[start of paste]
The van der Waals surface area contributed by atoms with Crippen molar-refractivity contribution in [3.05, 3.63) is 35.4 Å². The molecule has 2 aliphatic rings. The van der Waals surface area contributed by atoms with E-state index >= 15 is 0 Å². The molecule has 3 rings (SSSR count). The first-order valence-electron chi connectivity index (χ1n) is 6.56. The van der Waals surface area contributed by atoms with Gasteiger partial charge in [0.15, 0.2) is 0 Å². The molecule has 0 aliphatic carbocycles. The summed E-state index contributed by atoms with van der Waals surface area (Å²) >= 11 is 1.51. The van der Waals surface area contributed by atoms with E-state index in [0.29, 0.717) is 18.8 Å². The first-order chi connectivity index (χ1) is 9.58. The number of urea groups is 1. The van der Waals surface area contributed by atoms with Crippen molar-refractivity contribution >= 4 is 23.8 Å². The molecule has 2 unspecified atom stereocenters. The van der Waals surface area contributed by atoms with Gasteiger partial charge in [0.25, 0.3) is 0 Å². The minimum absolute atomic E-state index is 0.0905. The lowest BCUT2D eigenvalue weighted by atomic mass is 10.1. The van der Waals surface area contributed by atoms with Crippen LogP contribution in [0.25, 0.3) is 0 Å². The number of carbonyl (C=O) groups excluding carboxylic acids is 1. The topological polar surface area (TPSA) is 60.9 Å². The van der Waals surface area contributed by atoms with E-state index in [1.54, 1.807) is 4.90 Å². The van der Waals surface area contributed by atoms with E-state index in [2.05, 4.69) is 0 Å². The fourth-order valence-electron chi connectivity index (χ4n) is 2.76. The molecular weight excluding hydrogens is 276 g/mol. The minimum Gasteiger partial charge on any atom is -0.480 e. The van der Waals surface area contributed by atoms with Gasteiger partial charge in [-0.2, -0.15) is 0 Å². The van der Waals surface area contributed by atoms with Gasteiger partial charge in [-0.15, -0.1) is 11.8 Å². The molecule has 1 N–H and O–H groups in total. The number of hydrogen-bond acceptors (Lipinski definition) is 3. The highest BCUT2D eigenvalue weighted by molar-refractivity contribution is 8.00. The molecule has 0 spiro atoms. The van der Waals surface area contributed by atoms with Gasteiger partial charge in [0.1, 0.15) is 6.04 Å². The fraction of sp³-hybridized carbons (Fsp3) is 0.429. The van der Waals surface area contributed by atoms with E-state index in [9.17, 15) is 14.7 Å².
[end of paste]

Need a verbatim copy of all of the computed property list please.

The van der Waals surface area contributed by atoms with Crippen molar-refractivity contribution in [3.05, 3.63) is 35.4 Å². The molecule has 2 aliphatic rings. The van der Waals surface area contributed by atoms with E-state index >= 15 is 0 Å². The molecule has 3 rings (SSSR count). The first-order valence-electron chi connectivity index (χ1n) is 6.56. The van der Waals surface area contributed by atoms with Gasteiger partial charge in [0.15, 0.2) is 0 Å². The molecule has 0 aliphatic carbocycles. The summed E-state index contributed by atoms with van der Waals surface area (Å²) >= 11 is 1.51. The van der Waals surface area contributed by atoms with E-state index in [0.29, 0.717) is 18.8 Å². The first-order chi connectivity index (χ1) is 9.58. The number of urea groups is 1. The van der Waals surface area contributed by atoms with Crippen molar-refractivity contribution >= 4 is 23.8 Å². The molecule has 2 unspecified atom stereocenters. The van der Waals surface area contributed by atoms with Gasteiger partial charge in [0.25, 0.3) is 0 Å². The minimum absolute atomic E-state index is 0.0905. The lowest BCUT2D eigenvalue weighted by atomic mass is 10.1. The van der Waals surface area contributed by atoms with Crippen LogP contribution in [0.25, 0.3) is 0 Å². The number of carbonyl (C=O) groups excluding carboxylic acids is 1. The topological polar surface area (TPSA) is 60.9 Å². The van der Waals surface area contributed by atoms with E-state index in [1.54, 1.807) is 4.90 Å². The van der Waals surface area contributed by atoms with E-state index in [2.05, 4.69) is 0 Å². The fourth-order valence-electron chi connectivity index (χ4n) is 2.76. The molecular weight excluding hydrogens is 276 g/mol. The minimum Gasteiger partial charge on any atom is -0.480 e. The van der Waals surface area contributed by atoms with Gasteiger partial charge in [-0.2, -0.15) is 0 Å². The van der Waals surface area contributed by atoms with Gasteiger partial charge in [-0.15, -0.1) is 11.8 Å². The molecule has 1 N–H and O–H groups in total. The number of hydrogen-bond acceptors (Lipinski definition) is 3. The highest BCUT2D eigenvalue weighted by molar-refractivity contribution is 8.00. The molecule has 0 spiro atoms. The van der Waals surface area contributed by atoms with Gasteiger partial charge in [0.1, 0.15) is 6.04 Å². The fraction of sp³-hybridized carbons (Fsp3) is 0.429. The van der Waals surface area contributed by atoms with E-state index in [9.17, 15) is 14.7 Å².